Luke DeCock

Hurricanes offer season preview in home preseason opener – DeCock

The Canes’ Victor Rask (49) battles the Lightning's Tanner Richard (38) on a face-off during the second period of their preseason game at PNC Arena in Raleigh, N.C. on Sept. 30, 2016.
The Canes’ Victor Rask (49) battles the Lightning's Tanner Richard (38) on a face-off during the second period of their preseason game at PNC Arena in Raleigh, N.C. on Sept. 30, 2016.

Jordan Staal had it right afterward: “Everyone worries about lines and who’s going to play with who, and then by Game 2 it changes.” Still, Friday night’s preseason game, the Carolina Hurricanes’ third, and first at home, had the feel of something more than a mere exhibition.

With the notable absence of Cam Ward, Noah Hanifin, Joakim Nordstrom and Jaccob Slavin, this was as close to a midseason lineup as seen in a preseason game. The Hurricanes fired most of their bullets in one of only two home preseason games, a 2-1 overtime loss to the Tampa Bay Lightning salvaged by a Jeff Skinner power-play goal with 65 seconds left in regulation.

Elias Lindholm centered Sebastian Aho and Teuvo Teravainen, a soft opening at home for the Finns and an audition for the Swede at center, where he was drafted to play despite spending most of his career so far on the wing. Victor Rask centered Skinner and Lee Stempniak, which if Lindholm can stick in the middle, has the feel of another potential opening-night combo. And Staal had Brock McGinn and Phillip Di Giuseppe on his wings, young understudies for longtime Staal linemates Andrej Nestrasil and Nordstrom.

Raffi Torres was the center of attention on a fourth line centered by Nestrasil, but his preseason debut with the Hurricanes was blessedly incident-free, even if he was taking a lineup spot from a prospect who might have benefited from the experience.

The defense was a pairing short, but then again, that’s not an uncommon state of affairs for the Hurricanes at any time, and there’s a pretty good chance the Hurricanes’ sixth defenseman on opening night is playing somewhere else right now and won’t make it through waivers. All told, it was probably a stronger lineup than the Hurricanes iced at times during the past two seasons – and against a much younger Tampa Bay lineup lacking most of the Lightning’s stars.

Given all that, the fact it took almost all of two slow, sloppy periods for the Hurricanes to get into gear after giving up a quick opening goal by Tyler Johnson was as disappointing as it was encouraging to see them come to life in the final minute of the second and into the third, Skinner finally breaking through with the Hurricanes on the power play and their net empty for an extra attacker.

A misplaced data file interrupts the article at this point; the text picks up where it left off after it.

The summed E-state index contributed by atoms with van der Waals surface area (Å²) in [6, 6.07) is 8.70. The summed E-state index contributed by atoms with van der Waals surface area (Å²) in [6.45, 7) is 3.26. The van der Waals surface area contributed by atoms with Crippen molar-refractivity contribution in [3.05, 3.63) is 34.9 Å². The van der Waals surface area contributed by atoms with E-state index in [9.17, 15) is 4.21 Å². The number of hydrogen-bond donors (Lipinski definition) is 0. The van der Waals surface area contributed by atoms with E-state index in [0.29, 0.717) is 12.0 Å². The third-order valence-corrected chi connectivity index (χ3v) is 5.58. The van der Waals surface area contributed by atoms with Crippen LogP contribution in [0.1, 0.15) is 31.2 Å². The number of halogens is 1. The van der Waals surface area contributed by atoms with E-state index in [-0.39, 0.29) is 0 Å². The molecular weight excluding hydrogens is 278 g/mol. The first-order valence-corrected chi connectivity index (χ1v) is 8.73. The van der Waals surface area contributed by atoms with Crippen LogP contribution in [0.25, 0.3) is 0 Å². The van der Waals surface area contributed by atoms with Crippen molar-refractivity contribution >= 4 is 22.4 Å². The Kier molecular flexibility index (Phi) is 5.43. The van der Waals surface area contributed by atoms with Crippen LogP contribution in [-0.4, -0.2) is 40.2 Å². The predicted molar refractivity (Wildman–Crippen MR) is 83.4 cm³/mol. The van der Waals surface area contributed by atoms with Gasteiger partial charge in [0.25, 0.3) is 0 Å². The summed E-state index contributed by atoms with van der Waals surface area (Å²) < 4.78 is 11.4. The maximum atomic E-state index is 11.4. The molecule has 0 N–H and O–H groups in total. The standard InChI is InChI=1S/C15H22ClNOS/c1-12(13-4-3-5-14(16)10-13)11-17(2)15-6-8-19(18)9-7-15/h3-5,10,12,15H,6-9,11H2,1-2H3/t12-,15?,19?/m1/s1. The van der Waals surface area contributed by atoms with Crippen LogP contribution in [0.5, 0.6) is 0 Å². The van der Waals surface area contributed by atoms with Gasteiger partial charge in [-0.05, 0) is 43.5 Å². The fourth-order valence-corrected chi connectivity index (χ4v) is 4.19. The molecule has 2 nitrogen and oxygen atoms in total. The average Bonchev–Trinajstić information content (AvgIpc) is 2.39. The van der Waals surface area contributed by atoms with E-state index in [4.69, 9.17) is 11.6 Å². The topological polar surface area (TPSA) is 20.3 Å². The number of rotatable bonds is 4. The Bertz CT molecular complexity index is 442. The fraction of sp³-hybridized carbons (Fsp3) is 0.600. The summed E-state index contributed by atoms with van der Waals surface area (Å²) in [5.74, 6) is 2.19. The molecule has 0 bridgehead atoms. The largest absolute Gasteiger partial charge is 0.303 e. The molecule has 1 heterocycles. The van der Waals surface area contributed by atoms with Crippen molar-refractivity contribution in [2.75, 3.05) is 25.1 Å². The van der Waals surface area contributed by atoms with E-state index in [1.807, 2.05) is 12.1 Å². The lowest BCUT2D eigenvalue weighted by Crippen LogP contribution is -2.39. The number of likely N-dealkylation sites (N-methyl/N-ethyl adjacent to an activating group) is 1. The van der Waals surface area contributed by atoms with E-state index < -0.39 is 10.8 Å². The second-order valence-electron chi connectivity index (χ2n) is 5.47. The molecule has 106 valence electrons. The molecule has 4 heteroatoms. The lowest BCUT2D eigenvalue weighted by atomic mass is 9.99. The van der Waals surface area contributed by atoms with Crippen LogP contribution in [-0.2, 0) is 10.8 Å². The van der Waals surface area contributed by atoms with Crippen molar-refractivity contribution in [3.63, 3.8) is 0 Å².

The Hurricanes’ preseason opener was one of only two actual home games they’ll play before starting the regular season, and their home opener is a month away thanks to the six-game road trip that starts the season. So anyone who missed the Finns on Friday has only one home preview opportunity left, next Friday. After that, the Hurricanes spend the first three weeks on the road – although, if you must go to Winnipeg, October’s probably the best time to do it.

From here, it’s off to Minnesota and Marquette, Mich., and Ron Francis’ hometown of Sault Ste. Marie, Ontario. (The Hurricanes will technically be the home team in the Soo.) The busy week ends at home against the Washington Capitals as the Hurricanes play four games in six days and five in eight. This is not atypical for the Hurricanes, who tend to avoid playing preseason home games for financial reasons.

This is the fifth straight season the Hurricanes will play more preseason games on the road than at home; they haven’t made the playoffs in that time, and although it’s hard to pin too much blame on the preseason schedule, they haven’t exactly sprinted out of the gate in those years, either. That played into Friday’s lineup, too.

“Everyone’s worried about the start,” said assistant coach Rod Brind’Amour, deputized in Bill Peters’ final day of Team Canada absence. “We’ve got to get these guys up to speed as fast as we can.”

Luke DeCock: 919-829-8947,, @LukeDeCock